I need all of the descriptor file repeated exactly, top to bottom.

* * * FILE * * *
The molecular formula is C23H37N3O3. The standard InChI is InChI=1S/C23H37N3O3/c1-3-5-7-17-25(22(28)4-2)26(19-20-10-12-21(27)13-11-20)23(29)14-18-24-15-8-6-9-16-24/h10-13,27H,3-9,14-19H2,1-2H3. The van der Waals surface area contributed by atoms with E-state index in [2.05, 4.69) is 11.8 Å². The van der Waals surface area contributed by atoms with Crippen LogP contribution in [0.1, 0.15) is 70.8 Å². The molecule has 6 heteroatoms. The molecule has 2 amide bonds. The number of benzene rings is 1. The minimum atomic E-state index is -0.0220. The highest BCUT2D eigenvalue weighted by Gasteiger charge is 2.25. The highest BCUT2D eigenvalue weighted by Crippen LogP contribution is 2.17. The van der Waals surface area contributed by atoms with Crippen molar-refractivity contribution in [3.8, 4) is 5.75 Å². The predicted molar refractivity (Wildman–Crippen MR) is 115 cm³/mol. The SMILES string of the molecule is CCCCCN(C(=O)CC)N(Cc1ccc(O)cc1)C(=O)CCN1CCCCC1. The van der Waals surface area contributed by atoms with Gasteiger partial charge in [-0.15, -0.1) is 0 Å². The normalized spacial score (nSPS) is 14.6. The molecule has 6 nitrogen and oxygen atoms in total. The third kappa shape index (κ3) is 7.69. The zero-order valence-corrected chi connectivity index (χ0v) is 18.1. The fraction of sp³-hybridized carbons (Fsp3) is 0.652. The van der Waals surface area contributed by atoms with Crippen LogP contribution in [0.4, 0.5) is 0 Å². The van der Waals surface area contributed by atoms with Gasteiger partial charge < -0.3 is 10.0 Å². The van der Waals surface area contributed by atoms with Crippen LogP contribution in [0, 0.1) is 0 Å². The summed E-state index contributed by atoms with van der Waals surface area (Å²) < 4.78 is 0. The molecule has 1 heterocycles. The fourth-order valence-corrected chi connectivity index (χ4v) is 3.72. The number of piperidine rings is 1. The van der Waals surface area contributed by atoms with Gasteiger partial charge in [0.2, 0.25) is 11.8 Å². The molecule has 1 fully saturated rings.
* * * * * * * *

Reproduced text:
The molecular formula is C23H37N3O3. The standard InChI is InChI=1S/C23H37N3O3/c1-3-5-7-17-25(22(28)4-2)26(19-20-10-12-21(27)13-11-20)23(29)14-18-24-15-8-6-9-16-24/h10-13,27H,3-9,14-19H2,1-2H3. The van der Waals surface area contributed by atoms with E-state index in [2.05, 4.69) is 11.8 Å². The van der Waals surface area contributed by atoms with Crippen LogP contribution in [0.1, 0.15) is 70.8 Å². The molecule has 6 heteroatoms. The molecule has 2 amide bonds. The number of benzene rings is 1. The minimum atomic E-state index is -0.0220. The highest BCUT2D eigenvalue weighted by Gasteiger charge is 2.25. The highest BCUT2D eigenvalue weighted by Crippen LogP contribution is 2.17. The van der Waals surface area contributed by atoms with Crippen molar-refractivity contribution in [3.8, 4) is 5.75 Å². The predicted molar refractivity (Wildman–Crippen MR) is 115 cm³/mol. The SMILES string of the molecule is CCCCCN(C(=O)CC)N(Cc1ccc(O)cc1)C(=O)CCN1CCCCC1. The van der Waals surface area contributed by atoms with Gasteiger partial charge in [-0.15, -0.1) is 0 Å². The normalized spacial score (nSPS) is 14.6. The molecule has 6 nitrogen and oxygen atoms in total. The third kappa shape index (κ3) is 7.69. The zero-order valence-corrected chi connectivity index (χ0v) is 18.1. The fraction of sp³-hybridized carbons (Fsp3) is 0.652. The van der Waals surface area contributed by atoms with Crippen LogP contribution in [0.4, 0.5) is 0 Å². The van der Waals surface area contributed by atoms with Gasteiger partial charge < -0.3 is 10.0 Å². The van der Waals surface area contributed by atoms with Crippen LogP contribution in [0, 0.1) is 0 Å². The summed E-state index contributed by atoms with van der Waals surface area (Å²) < 4.78 is 0. The molecule has 1 heterocycles. The fourth-order valence-corrected chi connectivity index (χ4v) is 3.72. The number of piperidine rings is 1. The van der Waals surface area contributed by atoms with Gasteiger partial charge in [0.2, 0.25) is 11.8 Å². The molecule has 1 fully saturated rings.